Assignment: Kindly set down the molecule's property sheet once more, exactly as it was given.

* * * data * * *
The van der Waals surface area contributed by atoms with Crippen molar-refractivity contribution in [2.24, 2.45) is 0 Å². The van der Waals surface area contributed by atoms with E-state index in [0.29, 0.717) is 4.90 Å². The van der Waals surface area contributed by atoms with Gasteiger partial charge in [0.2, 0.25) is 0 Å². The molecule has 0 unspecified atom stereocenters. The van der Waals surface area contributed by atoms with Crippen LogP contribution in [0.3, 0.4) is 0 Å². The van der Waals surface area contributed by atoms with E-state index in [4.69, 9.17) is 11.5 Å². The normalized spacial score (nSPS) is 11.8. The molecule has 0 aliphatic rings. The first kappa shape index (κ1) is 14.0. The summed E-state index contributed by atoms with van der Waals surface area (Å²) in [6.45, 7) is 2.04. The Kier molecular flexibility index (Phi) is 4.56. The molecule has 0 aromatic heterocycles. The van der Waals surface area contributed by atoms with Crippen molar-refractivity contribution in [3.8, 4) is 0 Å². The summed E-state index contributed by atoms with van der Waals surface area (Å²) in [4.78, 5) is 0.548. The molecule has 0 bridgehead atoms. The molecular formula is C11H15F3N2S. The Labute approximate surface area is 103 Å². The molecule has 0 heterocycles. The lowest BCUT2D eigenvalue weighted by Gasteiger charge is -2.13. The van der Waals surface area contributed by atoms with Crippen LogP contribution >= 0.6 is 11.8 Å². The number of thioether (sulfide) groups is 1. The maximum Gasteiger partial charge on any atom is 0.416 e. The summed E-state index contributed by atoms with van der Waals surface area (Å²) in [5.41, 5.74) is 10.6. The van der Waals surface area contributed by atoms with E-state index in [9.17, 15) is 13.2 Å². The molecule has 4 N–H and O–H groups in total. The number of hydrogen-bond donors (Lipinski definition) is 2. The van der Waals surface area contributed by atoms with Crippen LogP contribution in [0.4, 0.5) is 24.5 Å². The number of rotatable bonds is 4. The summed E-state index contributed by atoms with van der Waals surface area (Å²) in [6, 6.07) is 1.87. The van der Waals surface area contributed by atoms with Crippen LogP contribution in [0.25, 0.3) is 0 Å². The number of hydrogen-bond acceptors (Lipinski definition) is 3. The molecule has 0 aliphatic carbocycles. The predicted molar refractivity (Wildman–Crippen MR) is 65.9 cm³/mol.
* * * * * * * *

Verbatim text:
The van der Waals surface area contributed by atoms with Crippen molar-refractivity contribution in [2.24, 2.45) is 0 Å². The van der Waals surface area contributed by atoms with E-state index in [0.29, 0.717) is 4.90 Å². The van der Waals surface area contributed by atoms with Gasteiger partial charge in [0.2, 0.25) is 0 Å². The molecule has 0 unspecified atom stereocenters. The van der Waals surface area contributed by atoms with Crippen LogP contribution in [0.3, 0.4) is 0 Å². The van der Waals surface area contributed by atoms with E-state index in [4.69, 9.17) is 11.5 Å². The normalized spacial score (nSPS) is 11.8. The molecule has 0 aliphatic rings. The first kappa shape index (κ1) is 14.0. The summed E-state index contributed by atoms with van der Waals surface area (Å²) in [6.45, 7) is 2.04. The Kier molecular flexibility index (Phi) is 4.56. The molecule has 0 aromatic heterocycles. The van der Waals surface area contributed by atoms with Crippen molar-refractivity contribution in [3.8, 4) is 0 Å². The summed E-state index contributed by atoms with van der Waals surface area (Å²) in [4.78, 5) is 0.548. The molecule has 0 bridgehead atoms. The molecular formula is C11H15F3N2S. The Labute approximate surface area is 103 Å². The molecule has 0 heterocycles. The lowest BCUT2D eigenvalue weighted by Gasteiger charge is -2.13. The van der Waals surface area contributed by atoms with Crippen LogP contribution >= 0.6 is 11.8 Å². The number of thioether (sulfide) groups is 1. The maximum Gasteiger partial charge on any atom is 0.416 e. The summed E-state index contributed by atoms with van der Waals surface area (Å²) in [5.41, 5.74) is 10.6. The van der Waals surface area contributed by atoms with E-state index in [9.17, 15) is 13.2 Å². The molecule has 4 N–H and O–H groups in total. The number of hydrogen-bond donors (Lipinski definition) is 2. The van der Waals surface area contributed by atoms with Crippen LogP contribution in [0.4, 0.5) is 24.5 Å². The number of rotatable bonds is 4. The summed E-state index contributed by atoms with van der Waals surface area (Å²) in [6, 6.07) is 1.87. The van der Waals surface area contributed by atoms with Crippen LogP contribution in [0.25, 0.3) is 0 Å². The number of hydrogen-bond acceptors (Lipinski definition) is 3. The molecule has 0 aliphatic carbocycles. The predicted molar refractivity (Wildman–Crippen MR) is 65.9 cm³/mol.